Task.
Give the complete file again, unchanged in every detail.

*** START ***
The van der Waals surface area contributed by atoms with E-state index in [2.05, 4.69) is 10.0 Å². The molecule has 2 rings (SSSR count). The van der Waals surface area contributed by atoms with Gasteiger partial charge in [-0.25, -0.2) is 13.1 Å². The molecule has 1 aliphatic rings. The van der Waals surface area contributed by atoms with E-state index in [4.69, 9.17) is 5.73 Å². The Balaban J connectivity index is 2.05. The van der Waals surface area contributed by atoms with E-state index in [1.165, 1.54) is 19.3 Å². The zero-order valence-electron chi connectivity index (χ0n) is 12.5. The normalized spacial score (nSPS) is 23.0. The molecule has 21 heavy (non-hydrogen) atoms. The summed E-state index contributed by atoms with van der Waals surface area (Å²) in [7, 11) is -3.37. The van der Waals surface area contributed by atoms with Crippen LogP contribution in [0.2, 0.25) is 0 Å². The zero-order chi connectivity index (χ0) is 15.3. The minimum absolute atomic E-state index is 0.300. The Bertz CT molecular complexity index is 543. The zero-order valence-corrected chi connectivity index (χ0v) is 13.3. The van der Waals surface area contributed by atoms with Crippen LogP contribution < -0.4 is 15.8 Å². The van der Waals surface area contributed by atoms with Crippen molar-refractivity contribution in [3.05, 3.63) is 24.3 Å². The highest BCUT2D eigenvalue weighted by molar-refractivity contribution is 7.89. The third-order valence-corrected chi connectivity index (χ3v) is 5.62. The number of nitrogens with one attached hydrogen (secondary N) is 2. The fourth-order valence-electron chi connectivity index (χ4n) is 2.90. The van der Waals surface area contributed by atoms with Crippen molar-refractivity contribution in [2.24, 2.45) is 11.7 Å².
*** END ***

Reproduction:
The van der Waals surface area contributed by atoms with E-state index in [2.05, 4.69) is 10.0 Å². The molecule has 2 rings (SSSR count). The van der Waals surface area contributed by atoms with Gasteiger partial charge in [-0.25, -0.2) is 13.1 Å². The molecule has 1 aliphatic rings. The van der Waals surface area contributed by atoms with E-state index in [4.69, 9.17) is 5.73 Å². The Balaban J connectivity index is 2.05. The van der Waals surface area contributed by atoms with E-state index in [1.165, 1.54) is 19.3 Å². The zero-order valence-electron chi connectivity index (χ0n) is 12.5. The normalized spacial score (nSPS) is 23.0. The molecule has 21 heavy (non-hydrogen) atoms. The summed E-state index contributed by atoms with van der Waals surface area (Å²) in [7, 11) is -3.37. The van der Waals surface area contributed by atoms with Crippen LogP contribution in [0.2, 0.25) is 0 Å². The zero-order chi connectivity index (χ0) is 15.3. The minimum absolute atomic E-state index is 0.300. The Bertz CT molecular complexity index is 543. The zero-order valence-corrected chi connectivity index (χ0v) is 13.3. The van der Waals surface area contributed by atoms with Crippen LogP contribution < -0.4 is 15.8 Å². The van der Waals surface area contributed by atoms with Crippen molar-refractivity contribution in [3.05, 3.63) is 24.3 Å². The highest BCUT2D eigenvalue weighted by molar-refractivity contribution is 7.89. The third-order valence-corrected chi connectivity index (χ3v) is 5.62. The number of nitrogens with one attached hydrogen (secondary N) is 2. The fourth-order valence-electron chi connectivity index (χ4n) is 2.90. The van der Waals surface area contributed by atoms with Crippen molar-refractivity contribution in [2.24, 2.45) is 11.7 Å².